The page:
If so the 'refusal to release money' is due to lack of liquidity of the underlying investments. In simple terms, the investor is unable to withdraw capital because the fund:
1. Has no cash to pay the withdrawal; and
2. Is unable to find a buyer at a reasonable price.
For this reason, holding quality assets that match your liquidity requirements is crucial. The cash reserve should assist with getting through these periods.

Andrew Wilson
September 17, 2020

Yes Richard, cash forms part of the interest bearing investments and both scenarios have the same starting equities allocation.
We experienced similar levels of comfort from our retiree clients knowing they had the cash reserve in place, meaning their lifestyle wouldn’t be impacted as a result of the market decline. This mitigated the need to sell units or hit the panic button.
Good point regarding the short-term guaranteed annuity – another option worth considering for retirees.
The bespoke strategy can be appropriate and produces good results for some. For others, the simplicity of the diversified fund is a better fit.

J.D.
September 16, 2020

So the diversified fund has 1.3m equities 0.7m fixed income And the bespoke one has 0.65 * (1820) = 1.183m equities 0.35 * (1820) = 0.637m fixed income 180k cash How exactly do you come to the conclusion that the bespoke one grows faster in those first 4 years?

Richard Brannelly
September 17, 2020

JD I'll think you'll find the $180,000 starting cash is a component part of the 35% allocation to interest bearing investments and not in addition too - so both portfolios start with the same equities allocation.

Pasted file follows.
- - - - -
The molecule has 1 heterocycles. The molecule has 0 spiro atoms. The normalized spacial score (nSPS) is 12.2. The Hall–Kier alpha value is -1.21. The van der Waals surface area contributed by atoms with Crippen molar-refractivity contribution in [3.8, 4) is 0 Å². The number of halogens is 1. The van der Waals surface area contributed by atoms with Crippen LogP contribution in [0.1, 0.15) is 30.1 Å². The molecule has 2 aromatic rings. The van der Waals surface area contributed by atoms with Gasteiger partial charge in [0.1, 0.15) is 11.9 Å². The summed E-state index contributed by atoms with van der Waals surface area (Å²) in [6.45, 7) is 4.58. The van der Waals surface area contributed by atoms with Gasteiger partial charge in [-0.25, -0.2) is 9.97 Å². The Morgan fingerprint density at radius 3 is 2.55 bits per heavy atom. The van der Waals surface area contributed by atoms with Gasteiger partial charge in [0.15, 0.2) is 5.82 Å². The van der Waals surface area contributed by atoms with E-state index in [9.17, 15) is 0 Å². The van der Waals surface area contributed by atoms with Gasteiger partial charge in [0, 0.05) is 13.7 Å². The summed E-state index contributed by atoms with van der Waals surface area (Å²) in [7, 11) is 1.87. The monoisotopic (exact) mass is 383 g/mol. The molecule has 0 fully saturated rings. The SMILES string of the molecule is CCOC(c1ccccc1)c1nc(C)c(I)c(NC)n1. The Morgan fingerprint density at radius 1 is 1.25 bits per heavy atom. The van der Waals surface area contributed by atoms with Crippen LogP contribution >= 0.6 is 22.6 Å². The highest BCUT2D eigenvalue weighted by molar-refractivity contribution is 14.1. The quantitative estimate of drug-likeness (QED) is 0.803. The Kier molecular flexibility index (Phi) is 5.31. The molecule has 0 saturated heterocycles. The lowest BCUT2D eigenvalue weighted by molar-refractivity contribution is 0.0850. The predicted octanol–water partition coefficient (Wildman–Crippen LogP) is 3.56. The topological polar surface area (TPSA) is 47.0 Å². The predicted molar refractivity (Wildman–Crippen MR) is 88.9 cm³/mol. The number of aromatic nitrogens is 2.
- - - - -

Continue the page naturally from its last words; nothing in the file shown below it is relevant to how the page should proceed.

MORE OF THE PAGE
A point of note that Andrew didn't go into but that we would both experience in advising retirees - is that emotionally bespoke portfolio retirees respond better during the inevitable downturn in equities knowing they have the guaranteed cash reserve and can likely afford to await the also inevitable recovery. Some retirees facing a 15% or more fall in diversified unit prices and faced with selling units every month to meet pension income needs - hit the panic button and switch to Cash missing some or all of the recovery completely.
It is also possible for SMSF and Wrap retirees to replace the Cash account with a short term guaranteed nil RCV annuity matched to their expected drawings - a modestly higher interest rate than most Cash accounts but still provides the short-term guarantee of income. Dividends and distributions can then be used to rebalance the portfolio on a regular basis. Not for everyone as Andrew points out but well worth considering.

J.D.
September 17, 2020

It doesn't add up that way either.

In the first year for example, the same equity return on each side would be the same, but the bespoke one has some of their fixed income in cash, which would still result in lower returns, not higher.

Going by the numbers given in the example, having cash is a drag on returns, which is fine provided the investor understands that and accepts it, however from what I can tell the numbers tell the opposite story.

 

Leave a Comment:

     

RELATED ARTICLES

The case for equities in retirement

Why 2020 has been the year of the bond market

Poor start to 2016 is not a bad omen for Australian shares

banner

Most viewed in recent weeks

Have the rules of retirement investing changed?

In retirement, we still want to reduce stock volatility while generating cash flows. The two needs have not changed, but the reward expected in the old days from interest payments has gone. What should we do?

18 Aussie names for your watchlist

A Morningstar stock screener reveals a cross-section of companies with competitive advantages that are trading at material discounts to estimated value. This is a list of 18 highly-rated names worth watching.

Buffett and his warning about 'virtually certain' earnings

While many investors are happy to invest in any online companies, Warren Buffett focusses more on the quality of future growth, buying companies whose earnings are 'virtually certain' in 10 or 20 years from now.

Hamish Douglass on what really matters

Questions on the stock market/economy disconnect, how to focus long term, technology's growing role, income in a low-rate world, Modern Monetary Theory and endless debt and the tooth fairy.

Kate Howitt: investing lessons and avoiding the PIPO trade